I tell my postdocs and students that my goal is not to be the guy with the hammer looking for a nail. It’s to see the problem in front of me and go to my toolbox and find what’s the right tool to be able to answer this question.

What’s your favorite thing about your career?

I love that fact that I’m never bored a single day of my life. For me, the repetition of working in the lab every day or seeing patients every day would ultimately wear on me. On a single day, I’m the medical director of the cell therapies facility, I’m a clinician, and a laboratory-based investigator. I have products that are licensed to companies that we’re working with. I enjoy that every day I wake up, I don’t know what’s going to challenge me whether it’s going to be the lab, or patients, or GMP production of cell products. I love that there is no wash-rinse-repeat to my day.

What’s the best career advice you’ve received?

Garnett Kelsoe, my thesis mentor, gave me the model I still follow. When I was leaving Duke, he said, “Marco, you will never get paid your value without moving.” If you want to continue to develop your career and get promotions, you have to be willing to move. So that’s advice that I follow very carefully. I love Duke, and I love North Carolina, but I knew I couldn’t be pigeonholed into a single institution. I had to move on and develop myself, so I went New York. I went to Cornell and Sloan Kettering, and I was part of amazing things there and had the keys to this kingdom somewhat offered to me. They tried to push me to a pure clinical application of technology, and I still wanted to do research. So, I left Sloan Kettering for Vanderbilt where I got my first start-up package. Then at Moffit, they had cell therapy facilities, they could make cells, they could translate stuff, so I just said “I’m going to go.” And I got promoted in that process as well, so I’ve been able to develop my career in a way where if I stayed at one place, it would have been harder for me to accomplish some things.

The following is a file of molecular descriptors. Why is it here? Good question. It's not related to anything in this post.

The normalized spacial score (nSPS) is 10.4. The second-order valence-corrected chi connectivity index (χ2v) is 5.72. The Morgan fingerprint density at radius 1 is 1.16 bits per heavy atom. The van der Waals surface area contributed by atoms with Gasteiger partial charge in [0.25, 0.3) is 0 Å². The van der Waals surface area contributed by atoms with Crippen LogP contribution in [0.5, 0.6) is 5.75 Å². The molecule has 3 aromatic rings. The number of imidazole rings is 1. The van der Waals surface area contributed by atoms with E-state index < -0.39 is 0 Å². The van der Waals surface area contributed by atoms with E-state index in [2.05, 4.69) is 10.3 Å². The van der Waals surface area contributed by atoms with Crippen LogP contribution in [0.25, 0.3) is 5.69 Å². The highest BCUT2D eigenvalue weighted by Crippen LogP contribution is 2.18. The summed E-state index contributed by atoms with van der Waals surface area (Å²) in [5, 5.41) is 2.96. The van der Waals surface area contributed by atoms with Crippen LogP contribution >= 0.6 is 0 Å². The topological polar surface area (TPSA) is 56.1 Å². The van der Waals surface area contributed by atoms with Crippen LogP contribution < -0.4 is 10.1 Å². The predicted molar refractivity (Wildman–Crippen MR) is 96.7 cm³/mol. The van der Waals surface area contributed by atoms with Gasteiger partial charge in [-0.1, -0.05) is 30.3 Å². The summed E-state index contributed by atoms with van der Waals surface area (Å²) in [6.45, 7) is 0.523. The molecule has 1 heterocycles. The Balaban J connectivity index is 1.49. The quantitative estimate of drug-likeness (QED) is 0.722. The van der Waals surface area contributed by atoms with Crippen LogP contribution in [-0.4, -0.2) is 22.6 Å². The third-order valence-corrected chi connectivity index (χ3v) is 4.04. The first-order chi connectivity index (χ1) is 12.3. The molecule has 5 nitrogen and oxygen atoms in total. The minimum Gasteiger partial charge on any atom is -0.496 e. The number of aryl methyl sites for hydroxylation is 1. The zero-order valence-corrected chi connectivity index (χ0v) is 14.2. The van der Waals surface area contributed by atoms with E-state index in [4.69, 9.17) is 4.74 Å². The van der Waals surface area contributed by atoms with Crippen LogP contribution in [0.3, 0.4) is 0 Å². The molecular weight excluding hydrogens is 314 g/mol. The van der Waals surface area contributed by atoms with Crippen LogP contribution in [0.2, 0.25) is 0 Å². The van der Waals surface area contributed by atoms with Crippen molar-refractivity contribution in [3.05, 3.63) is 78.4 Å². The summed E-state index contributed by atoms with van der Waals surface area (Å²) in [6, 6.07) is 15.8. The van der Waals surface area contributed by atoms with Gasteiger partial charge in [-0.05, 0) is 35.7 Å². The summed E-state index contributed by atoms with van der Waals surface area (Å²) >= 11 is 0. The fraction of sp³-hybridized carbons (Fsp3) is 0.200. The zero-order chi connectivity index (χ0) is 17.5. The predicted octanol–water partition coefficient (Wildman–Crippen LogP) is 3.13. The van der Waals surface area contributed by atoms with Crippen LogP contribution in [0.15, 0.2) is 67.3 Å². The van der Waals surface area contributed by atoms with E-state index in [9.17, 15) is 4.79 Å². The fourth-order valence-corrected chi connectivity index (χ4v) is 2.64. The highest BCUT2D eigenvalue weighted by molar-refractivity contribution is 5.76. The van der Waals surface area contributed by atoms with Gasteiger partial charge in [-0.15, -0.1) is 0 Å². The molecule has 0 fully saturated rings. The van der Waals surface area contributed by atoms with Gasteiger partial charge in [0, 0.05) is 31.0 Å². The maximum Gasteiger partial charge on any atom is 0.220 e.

Do you have any interesting projects in the works?

The thing I’m most excited about is that we just published a paper in JCI a few months ago targeting CD83 with a CAR [Chimeric Antigen Receptor] to treat graft versus host disease (GVHD). It worked phenomenally well because it turns out that alloreactive T cells express CD83. GVHD is a niche field, but alloreactivity is not, so we see a huge potential for this to translate to autoimmunity. As a field, we’ve done phenomenal things for B cell malignancies with ALL, DLBCL, mantle cell lymphoma, and the big idea is, can we move beyond B cell malignancies, can we move to solid tumors? I’m hoping we can. But I’m trying to take it a step even further, to see whether we can move beyond cancer to other medical issues like autoimmune diseases. So I’m really excited about that because ultimately one of the things I enjoy is innovating.